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If the Milwaukee Brewers want to move their spring training facility to Gilbert, they’ll have to do it without taxpayer money, according to Mayor Jenn Daniels.

Public records obtained by The Arizona Republic show the Brewers asked Gilbert to build a $90 million spring training stadium for the team earlier this year.

But Daniels said in an interview Tuesday the town hasn’t talked to the Brewers about the proposition since June 13, when “there was a parting of the ways because this was not a great fit for Gilbert from a financial perspective.”

Daniels said the town did its “due diligence” during six months of discussions with the Brewers, even commissioning an economic impact study, which showed the cost of the stadium outweighed the economic benefits. 

According to Gilbert estimates, the town would have paid between $8 million to $10 million per year to build and operate the facility, and would have seen about $4 million in increased revenue.

“We’re not exploring this any further,” Daniels said. 

This doesn’t necessarily mean the Brewers won’t move to Gilbert. They just won’t be getting public dollars to build the ballpark.

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Daniels said the town hasn’t spoken with the Brewers in nearly two months, but the team and its development partner, LGE Design Build, both indicated last week that a Gilbert ballpark was still possible.

Following The Republic’s story about the Brewers exploring the East Valley suburb, the Gilbert Chamber of Commerce released its own economic impact study. The report states the Brewers would pay for a $75 million ballpark on their own and developer LGE Design Build would pay for an accompanying $70 million “village,” which would include hotels, office space and commercial opportunity.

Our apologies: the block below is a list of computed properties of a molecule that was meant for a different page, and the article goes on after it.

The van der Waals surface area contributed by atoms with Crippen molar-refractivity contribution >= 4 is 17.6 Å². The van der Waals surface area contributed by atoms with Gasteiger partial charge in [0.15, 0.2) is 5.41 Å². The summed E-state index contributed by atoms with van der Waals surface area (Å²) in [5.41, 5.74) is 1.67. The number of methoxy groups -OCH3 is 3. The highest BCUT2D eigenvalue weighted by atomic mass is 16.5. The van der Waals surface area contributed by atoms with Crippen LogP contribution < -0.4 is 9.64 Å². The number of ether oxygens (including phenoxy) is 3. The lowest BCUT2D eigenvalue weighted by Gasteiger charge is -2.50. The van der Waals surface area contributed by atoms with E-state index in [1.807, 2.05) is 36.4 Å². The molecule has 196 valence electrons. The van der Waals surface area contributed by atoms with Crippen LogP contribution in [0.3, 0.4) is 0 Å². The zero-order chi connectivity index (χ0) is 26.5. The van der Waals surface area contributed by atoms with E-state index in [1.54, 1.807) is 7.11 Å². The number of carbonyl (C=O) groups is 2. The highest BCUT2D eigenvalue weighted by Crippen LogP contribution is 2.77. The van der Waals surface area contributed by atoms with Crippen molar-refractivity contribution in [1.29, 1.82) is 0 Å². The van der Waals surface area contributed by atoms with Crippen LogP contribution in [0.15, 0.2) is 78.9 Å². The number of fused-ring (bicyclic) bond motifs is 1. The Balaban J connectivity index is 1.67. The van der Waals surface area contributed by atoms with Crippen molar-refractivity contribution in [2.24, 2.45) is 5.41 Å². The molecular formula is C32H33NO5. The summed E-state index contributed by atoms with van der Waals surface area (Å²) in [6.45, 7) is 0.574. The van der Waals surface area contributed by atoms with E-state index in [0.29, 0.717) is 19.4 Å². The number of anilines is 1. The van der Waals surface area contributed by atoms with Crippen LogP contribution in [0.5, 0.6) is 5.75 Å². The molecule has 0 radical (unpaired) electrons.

The town would be asked to contribute $3.5 million annually for 20 years to offset operations costs, according to the study.

When asked to confirm that the Brewers were willing to pony up $75 million for a stadium, a team spokesman referred all questions to the chamber.  

Chamber President and CEO Kathy Tilque said it was her understanding that the team would pay for the stadium. That would be unusual, as Maricopa County taxpayers have spent hundreds of millions to build spring-training ballparks. 

The chamber’s economic development study — which was funded without town money or knowledge, according to Daniels — was broader and found much more positive results than the one commissioned by the town. 

The analysis found that the town’s potential $3.5 million annual contribution would be a “reasonable and justifiable cost,” as the stadium would:

  • Create more than 1,900 jobs during construction of the facility and village.
  • Construction would produce $267 million dollars in economic benefit.
  • Create nearly 2,500 jobs associated with operating the facility and village.
  • Produce $278 million in annual economic benefit to the community after operational. 

However, these estimates take into account indirect economic benefits. The actual increase in direct tax revenue from the stadium and village would be about $1.8 million during construction and $1.5 million per year after the facility is operational, according to the study. 

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Daniels said the Brewers have not brought this self-funded stadium proposal to town officials.

If they do, Daniels said the town will ask the Brewers to show that any investment made by the town would be repaid in a direct revenue increase. The team could not show that during previous discussions, she said.

“No one has ever provided that,” Daniels said.


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